Hello, I’m Jess owner of The Wedding Help, I seamlessly plan life’s special moments – namely weddings & parties. Predominantly, I plan weddings and parties in marquees and more unusual locations across Yorkshire & Derbyshire but I do travel around too. I just ‘get’ weddings and celebrations and I know what it takes to make them special.

How has the Coronavirus affected you as a person?

As a person, I certainly feel more sceptical about decisions I would have never thought twice about before. Like everyone, I have days where I struggle with the helplessness and worry of the situation and I think being a wedding supplier, that’s really important to say out loud as we are trained to always put best foot forward.

How has the Coronavirus pandemic affected your business?

My business has been paused and I am confident this is temporarily. I have spent the last few months concentrating on supporting my clients through postponements both practically and emotionally and ensuring they are able to have their planned wedding, with as little modification as possible. This been said, I have noticed a decline in new enquiries which I think is largely due to the uncertainty of the world at the moment.

How have you adapted your business in the face of the pandemic?/What adaptations have you made to your business in the face of the pandemic?

I have always used software such as zoom and Skype, as the majority of my clients don’t live near me so that hasn’t been too much of a change. Usually, I work from a shared office in the centre of Sheffield which was great for idea generation and networking so this has stopped temporarily too. The introduction of party planning is also relatively new as I do think parties may come back, before weddings are able to.

Will any of the adaptations you have made due to the virus, remain when "normal" service resumes?

I think going forward, lots of the changes will stay in place ie zoom calls and but the majority for me will go back to ‘normal’.

How do you think the pandemic will shape the future of the wedding industry?

I have heard some talk about this changing the wedding industry for good, in terms of smaller weddings being a more usual occurrence but I actually think people will want to celebrate bigger than before, when they are able to and appreciate these occasions more. I think for specialities such as celebrants, they will feel more increased demand for their services as local councils may struggle to accommodate the volume of civil ceremonies and the next few years could bring.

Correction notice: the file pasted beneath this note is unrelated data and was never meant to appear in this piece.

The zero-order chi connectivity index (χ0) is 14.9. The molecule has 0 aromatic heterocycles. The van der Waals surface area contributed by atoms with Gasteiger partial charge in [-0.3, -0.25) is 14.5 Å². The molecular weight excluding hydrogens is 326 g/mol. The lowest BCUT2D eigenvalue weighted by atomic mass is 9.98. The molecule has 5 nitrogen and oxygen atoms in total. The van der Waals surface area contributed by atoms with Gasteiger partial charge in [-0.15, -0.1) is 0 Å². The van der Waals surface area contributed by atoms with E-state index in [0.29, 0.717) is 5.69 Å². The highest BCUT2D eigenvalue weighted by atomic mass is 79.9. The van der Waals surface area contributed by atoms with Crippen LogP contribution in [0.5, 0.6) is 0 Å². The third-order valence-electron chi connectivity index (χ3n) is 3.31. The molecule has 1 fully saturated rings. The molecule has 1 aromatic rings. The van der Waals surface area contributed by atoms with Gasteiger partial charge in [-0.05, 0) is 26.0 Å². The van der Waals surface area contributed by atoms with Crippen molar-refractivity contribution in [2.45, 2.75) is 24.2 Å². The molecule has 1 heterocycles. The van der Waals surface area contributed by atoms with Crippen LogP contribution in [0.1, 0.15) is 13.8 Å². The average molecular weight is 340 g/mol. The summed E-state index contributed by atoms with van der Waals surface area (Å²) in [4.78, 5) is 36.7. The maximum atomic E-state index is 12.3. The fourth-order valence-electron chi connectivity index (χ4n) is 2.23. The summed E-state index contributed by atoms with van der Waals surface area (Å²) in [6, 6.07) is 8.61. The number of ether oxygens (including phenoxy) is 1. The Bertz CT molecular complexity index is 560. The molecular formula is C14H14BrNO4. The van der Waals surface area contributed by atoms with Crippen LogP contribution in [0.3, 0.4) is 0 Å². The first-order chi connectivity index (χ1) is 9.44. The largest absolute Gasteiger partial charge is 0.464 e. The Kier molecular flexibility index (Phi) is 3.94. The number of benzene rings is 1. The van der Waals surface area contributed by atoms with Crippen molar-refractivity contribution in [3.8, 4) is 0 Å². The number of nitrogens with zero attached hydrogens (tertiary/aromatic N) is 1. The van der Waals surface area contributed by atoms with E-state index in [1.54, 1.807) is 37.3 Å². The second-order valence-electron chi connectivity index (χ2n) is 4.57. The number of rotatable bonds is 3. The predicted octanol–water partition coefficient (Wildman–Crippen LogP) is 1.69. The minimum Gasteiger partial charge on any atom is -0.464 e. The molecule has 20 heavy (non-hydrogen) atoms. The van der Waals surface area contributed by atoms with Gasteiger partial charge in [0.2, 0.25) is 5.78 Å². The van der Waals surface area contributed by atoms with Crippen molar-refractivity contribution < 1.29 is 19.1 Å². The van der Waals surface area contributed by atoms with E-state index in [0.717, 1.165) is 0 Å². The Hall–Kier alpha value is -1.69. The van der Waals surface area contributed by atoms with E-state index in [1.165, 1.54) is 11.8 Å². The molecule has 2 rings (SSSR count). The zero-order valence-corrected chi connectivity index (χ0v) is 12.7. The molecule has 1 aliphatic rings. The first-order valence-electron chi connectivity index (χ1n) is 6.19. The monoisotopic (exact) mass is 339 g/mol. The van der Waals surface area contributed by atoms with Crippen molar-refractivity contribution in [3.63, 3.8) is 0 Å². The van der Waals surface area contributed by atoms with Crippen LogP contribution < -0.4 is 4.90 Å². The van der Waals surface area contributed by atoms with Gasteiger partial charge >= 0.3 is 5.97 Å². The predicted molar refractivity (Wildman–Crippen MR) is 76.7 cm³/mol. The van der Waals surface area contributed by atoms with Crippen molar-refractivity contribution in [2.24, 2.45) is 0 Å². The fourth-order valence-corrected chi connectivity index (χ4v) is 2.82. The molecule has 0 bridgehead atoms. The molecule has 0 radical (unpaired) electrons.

What is one positive impact the coronavirus has had on your business?

Not necessarily business related but I’ve boxed off lots of DIY around the house!

Whats your top tip for remaining positive in challenging times?

Talk to people – it’s likely people are feeling the same as you. No one is ‘winning’ in this situation.

Knowing everything you know now, what would your top tip be for anyone setting out in the same industry as you?

I think if you are set on setting out now, you need to be made of strong stuff. You are dealing with big life decisions and they need to be treated with compassion and respect. Learn why you want to be in the wedding industry first and foremost and make your business model as resilient as possible.

“You are dealing with big life decisions and they need to be treated with compassion and respect.”

— Jess, The Wedding Help

Emma Jane Weddings, Wedding Planner & Stylist, UK


Emma Jane Weddings began in 2017 in Cape Town, South Africa when I realised that planning and styling luxurious weddings offered an incredible outlet for my creativity. Now based in London, United Kingdom, I offer destination wedding planning to Cape Town and wedding planning services at venues throughout the UK.

How has the Coronavirus affected you as a person?

Thankfully, none of my friends and family have contracted the virus, which means that I still feel slightly removed from it. The virus has been an interesting thought-provoker for me, and like many others, I strongly feel that we should re-enter the world with a cleaner and greener approach. That aside, I’m pleased to have picked up my paintbrushes again, something I have not done for years now!